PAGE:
(Previous posts relating to Major Kite can be found HERE)
I assume that you’ve received some emails about Oliver Kite, but I thought I’d let you know what I’ve read, and heard, about his ‘dark’ side.
The basic accusation seems to be that Kite cashed-in on knowledge which was conveyed to him by Frank Sawyer, and that he sought to claim credit for developing much of it. During Kite’s lifetime – as far as I can tell – he did seem to acknowledge Sawyer’s debt in person, and in print. It appears that many of Sawyer’s supporters came to resent Kite after the latter’s death, when new editions (without Kite’s input or approval) of Nymph Fishing in Practice were published. The text in some of these latter versions was, apparently, far less deferential toward Sawyer which raised some hackles, if you will.
There is another story that Kite purchased a white Jaguar car which he left parked in the street outside his cottage, in view of the Sawyers, who lived opposite him. It has been suggested that he acquired the car effectively ‘on doctor’s orders’, because it was the only automatic vehicle available, and due to his increasingly serious heart condition was, it has been asserted, recommended by his physician. Sawyer’s wife was, reputedly, so angered by this ostentatious display of wealth – acquired at the expense of her less media savvy husband – that this caused the breakdown in the Sawyer-Kite friendship.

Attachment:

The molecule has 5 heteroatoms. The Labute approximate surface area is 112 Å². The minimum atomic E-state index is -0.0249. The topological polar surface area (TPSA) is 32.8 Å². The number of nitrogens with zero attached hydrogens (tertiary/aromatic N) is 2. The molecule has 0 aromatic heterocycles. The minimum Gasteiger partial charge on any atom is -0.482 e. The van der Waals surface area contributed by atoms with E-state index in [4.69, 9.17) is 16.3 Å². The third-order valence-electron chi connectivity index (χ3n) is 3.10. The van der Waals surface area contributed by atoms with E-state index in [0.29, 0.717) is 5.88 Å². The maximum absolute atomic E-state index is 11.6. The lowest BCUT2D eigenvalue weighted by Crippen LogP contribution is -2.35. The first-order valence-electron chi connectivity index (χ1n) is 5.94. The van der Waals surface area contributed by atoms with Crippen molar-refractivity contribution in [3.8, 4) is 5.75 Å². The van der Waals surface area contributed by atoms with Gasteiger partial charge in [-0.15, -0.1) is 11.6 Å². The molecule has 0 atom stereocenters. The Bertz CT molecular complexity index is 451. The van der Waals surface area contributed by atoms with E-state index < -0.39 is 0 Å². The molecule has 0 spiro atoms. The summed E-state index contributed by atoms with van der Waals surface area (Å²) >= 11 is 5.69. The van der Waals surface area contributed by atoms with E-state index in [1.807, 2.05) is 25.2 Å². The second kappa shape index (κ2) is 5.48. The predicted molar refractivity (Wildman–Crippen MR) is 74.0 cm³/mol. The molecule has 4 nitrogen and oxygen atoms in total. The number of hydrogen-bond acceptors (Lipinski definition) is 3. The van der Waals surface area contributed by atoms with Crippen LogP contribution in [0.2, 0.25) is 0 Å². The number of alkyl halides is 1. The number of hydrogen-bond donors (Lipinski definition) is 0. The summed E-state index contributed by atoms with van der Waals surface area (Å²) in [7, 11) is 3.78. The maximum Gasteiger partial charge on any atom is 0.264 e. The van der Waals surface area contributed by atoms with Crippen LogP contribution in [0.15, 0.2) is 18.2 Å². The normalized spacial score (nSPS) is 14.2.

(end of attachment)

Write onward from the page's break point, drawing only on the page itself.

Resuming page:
For what it’s worth, Sawyer probably did have some reasonable grounds for animosity, but Kite was not the devil incarnate as some have suggested.
On another matter (Matt’s Bird of the Week, 18/5), Tibbles’ responsibility for the extinction of the Stephens Island Wren is apocryphal. Subsequent to Tibbles’ death, it appears that a pregnant cat was released onto the island. The population of these animals increased, and this is what, most likely, caused the extinction, not Tibbles. It’s also worth noting that the wren was widely distributed throughout what came to be known as New Zealand, and it was Maori settlement which immediately preceded the species’ extinction there. To the best of my knowledge, the Maori did not introduce cats to New Zealand, so that extinction was probably caused by the Polynesian rat; so while cats may have delivered the coup de gras to the Stephens Island Wren, Matt’s ailurophobic assessment of the wren’s demise is inaccurate.
I hope this is of some interest.